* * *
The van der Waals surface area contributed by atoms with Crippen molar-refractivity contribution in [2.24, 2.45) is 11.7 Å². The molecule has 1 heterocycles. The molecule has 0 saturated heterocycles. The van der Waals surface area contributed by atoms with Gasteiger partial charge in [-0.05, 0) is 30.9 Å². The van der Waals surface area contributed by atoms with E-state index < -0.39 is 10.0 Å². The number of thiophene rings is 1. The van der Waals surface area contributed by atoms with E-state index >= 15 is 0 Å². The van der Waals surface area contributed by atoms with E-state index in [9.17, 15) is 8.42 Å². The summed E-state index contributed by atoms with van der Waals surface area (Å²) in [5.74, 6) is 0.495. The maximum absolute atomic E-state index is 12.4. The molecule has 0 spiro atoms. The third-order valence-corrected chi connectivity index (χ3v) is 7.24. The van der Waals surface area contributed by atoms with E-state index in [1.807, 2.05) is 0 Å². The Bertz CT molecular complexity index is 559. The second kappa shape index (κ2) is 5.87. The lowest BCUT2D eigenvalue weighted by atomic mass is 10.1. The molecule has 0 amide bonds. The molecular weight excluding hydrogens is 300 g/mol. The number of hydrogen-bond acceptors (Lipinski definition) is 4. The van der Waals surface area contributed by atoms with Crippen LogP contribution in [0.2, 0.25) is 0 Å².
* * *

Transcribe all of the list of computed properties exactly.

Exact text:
The van der Waals surface area contributed by atoms with Crippen molar-refractivity contribution in [2.24, 2.45) is 11.7 Å². The molecule has 1 heterocycles. The molecule has 0 saturated heterocycles. The van der Waals surface area contributed by atoms with Gasteiger partial charge in [-0.05, 0) is 30.9 Å². The van der Waals surface area contributed by atoms with E-state index < -0.39 is 10.0 Å². The number of thiophene rings is 1. The van der Waals surface area contributed by atoms with E-state index >= 15 is 0 Å². The van der Waals surface area contributed by atoms with E-state index in [9.17, 15) is 8.42 Å². The summed E-state index contributed by atoms with van der Waals surface area (Å²) in [5.74, 6) is 0.495. The maximum absolute atomic E-state index is 12.4. The molecule has 0 spiro atoms. The third-order valence-corrected chi connectivity index (χ3v) is 7.24. The van der Waals surface area contributed by atoms with E-state index in [1.807, 2.05) is 0 Å². The Bertz CT molecular complexity index is 559. The second kappa shape index (κ2) is 5.87. The lowest BCUT2D eigenvalue weighted by atomic mass is 10.1. The molecule has 0 amide bonds. The molecular weight excluding hydrogens is 300 g/mol. The number of hydrogen-bond acceptors (Lipinski definition) is 4. The van der Waals surface area contributed by atoms with Crippen LogP contribution in [0.2, 0.25) is 0 Å².